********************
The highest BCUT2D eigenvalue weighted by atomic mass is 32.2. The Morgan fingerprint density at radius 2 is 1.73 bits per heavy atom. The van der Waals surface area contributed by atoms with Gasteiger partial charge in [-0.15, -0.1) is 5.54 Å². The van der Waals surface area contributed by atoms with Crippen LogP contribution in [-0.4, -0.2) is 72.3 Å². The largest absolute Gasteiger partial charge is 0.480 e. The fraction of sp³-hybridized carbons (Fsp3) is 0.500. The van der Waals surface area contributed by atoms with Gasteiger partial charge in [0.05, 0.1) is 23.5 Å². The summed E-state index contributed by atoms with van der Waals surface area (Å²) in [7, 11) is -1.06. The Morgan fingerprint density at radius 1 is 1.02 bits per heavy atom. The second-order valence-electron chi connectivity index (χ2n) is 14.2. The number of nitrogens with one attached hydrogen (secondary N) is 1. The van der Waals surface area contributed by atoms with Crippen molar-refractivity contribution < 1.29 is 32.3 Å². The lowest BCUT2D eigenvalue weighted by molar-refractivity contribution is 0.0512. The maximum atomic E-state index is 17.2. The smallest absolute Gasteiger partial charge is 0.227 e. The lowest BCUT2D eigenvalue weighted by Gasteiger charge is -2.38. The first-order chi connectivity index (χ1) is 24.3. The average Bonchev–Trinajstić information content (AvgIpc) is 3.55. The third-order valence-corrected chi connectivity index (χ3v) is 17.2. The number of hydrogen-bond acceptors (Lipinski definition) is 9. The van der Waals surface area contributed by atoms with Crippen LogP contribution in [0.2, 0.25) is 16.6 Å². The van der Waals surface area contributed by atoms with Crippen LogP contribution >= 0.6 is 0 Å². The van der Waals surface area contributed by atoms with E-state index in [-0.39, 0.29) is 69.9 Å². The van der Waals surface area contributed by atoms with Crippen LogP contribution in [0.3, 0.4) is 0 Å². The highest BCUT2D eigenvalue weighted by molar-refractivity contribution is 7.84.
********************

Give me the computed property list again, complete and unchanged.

The highest BCUT2D eigenvalue weighted by atomic mass is 32.2. The Morgan fingerprint density at radius 2 is 1.73 bits per heavy atom. The van der Waals surface area contributed by atoms with Gasteiger partial charge in [-0.15, -0.1) is 5.54 Å². The van der Waals surface area contributed by atoms with Crippen LogP contribution in [-0.4, -0.2) is 72.3 Å². The largest absolute Gasteiger partial charge is 0.480 e. The fraction of sp³-hybridized carbons (Fsp3) is 0.500. The van der Waals surface area contributed by atoms with Gasteiger partial charge in [0.05, 0.1) is 23.5 Å². The summed E-state index contributed by atoms with van der Waals surface area (Å²) in [7, 11) is -1.06. The Morgan fingerprint density at radius 1 is 1.02 bits per heavy atom. The second-order valence-electron chi connectivity index (χ2n) is 14.2. The number of nitrogens with one attached hydrogen (secondary N) is 1. The van der Waals surface area contributed by atoms with Crippen molar-refractivity contribution < 1.29 is 32.3 Å². The lowest BCUT2D eigenvalue weighted by molar-refractivity contribution is 0.0512. The maximum atomic E-state index is 17.2. The smallest absolute Gasteiger partial charge is 0.227 e. The lowest BCUT2D eigenvalue weighted by Gasteiger charge is -2.38. The first-order chi connectivity index (χ1) is 24.3. The average Bonchev–Trinajstić information content (AvgIpc) is 3.55. The third-order valence-corrected chi connectivity index (χ3v) is 17.2. The number of hydrogen-bond acceptors (Lipinski definition) is 9. The van der Waals surface area contributed by atoms with Crippen LogP contribution in [0.2, 0.25) is 16.6 Å². The van der Waals surface area contributed by atoms with Crippen LogP contribution >= 0.6 is 0 Å². The van der Waals surface area contributed by atoms with E-state index in [-0.39, 0.29) is 69.9 Å². The van der Waals surface area contributed by atoms with Crippen LogP contribution in [0.3, 0.4) is 0 Å². The highest BCUT2D eigenvalue weighted by molar-refractivity contribution is 7.84.